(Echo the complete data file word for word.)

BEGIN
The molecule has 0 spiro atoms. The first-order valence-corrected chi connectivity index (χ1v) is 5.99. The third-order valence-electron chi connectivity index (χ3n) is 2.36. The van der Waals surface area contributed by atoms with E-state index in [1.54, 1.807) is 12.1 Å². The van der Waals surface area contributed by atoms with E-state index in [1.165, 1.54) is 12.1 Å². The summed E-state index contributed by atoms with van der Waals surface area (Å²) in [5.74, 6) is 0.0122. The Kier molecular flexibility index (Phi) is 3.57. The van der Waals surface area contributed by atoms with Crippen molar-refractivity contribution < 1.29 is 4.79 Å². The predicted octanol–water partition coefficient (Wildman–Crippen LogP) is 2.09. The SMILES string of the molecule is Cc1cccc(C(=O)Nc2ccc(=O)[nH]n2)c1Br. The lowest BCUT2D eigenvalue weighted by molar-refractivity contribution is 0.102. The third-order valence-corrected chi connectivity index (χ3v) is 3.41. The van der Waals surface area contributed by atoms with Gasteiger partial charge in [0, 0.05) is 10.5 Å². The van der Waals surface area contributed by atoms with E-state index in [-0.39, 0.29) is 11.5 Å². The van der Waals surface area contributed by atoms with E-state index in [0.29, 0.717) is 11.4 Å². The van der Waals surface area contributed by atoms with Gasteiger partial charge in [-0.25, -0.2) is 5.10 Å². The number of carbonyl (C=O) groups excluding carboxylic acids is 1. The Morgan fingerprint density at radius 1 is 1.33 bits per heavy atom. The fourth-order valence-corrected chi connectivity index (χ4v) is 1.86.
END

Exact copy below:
The molecule has 0 spiro atoms. The first-order valence-corrected chi connectivity index (χ1v) is 5.99. The third-order valence-electron chi connectivity index (χ3n) is 2.36. The van der Waals surface area contributed by atoms with E-state index in [1.54, 1.807) is 12.1 Å². The van der Waals surface area contributed by atoms with E-state index in [1.165, 1.54) is 12.1 Å². The summed E-state index contributed by atoms with van der Waals surface area (Å²) in [5.74, 6) is 0.0122. The Kier molecular flexibility index (Phi) is 3.57. The van der Waals surface area contributed by atoms with Crippen molar-refractivity contribution < 1.29 is 4.79 Å². The predicted octanol–water partition coefficient (Wildman–Crippen LogP) is 2.09. The SMILES string of the molecule is Cc1cccc(C(=O)Nc2ccc(=O)[nH]n2)c1Br. The lowest BCUT2D eigenvalue weighted by molar-refractivity contribution is 0.102. The third-order valence-corrected chi connectivity index (χ3v) is 3.41. The van der Waals surface area contributed by atoms with Gasteiger partial charge in [0, 0.05) is 10.5 Å². The van der Waals surface area contributed by atoms with E-state index in [-0.39, 0.29) is 11.5 Å². The van der Waals surface area contributed by atoms with E-state index in [0.29, 0.717) is 11.4 Å². The van der Waals surface area contributed by atoms with Gasteiger partial charge in [-0.25, -0.2) is 5.10 Å². The number of carbonyl (C=O) groups excluding carboxylic acids is 1. The Morgan fingerprint density at radius 1 is 1.33 bits per heavy atom. The fourth-order valence-corrected chi connectivity index (χ4v) is 1.86.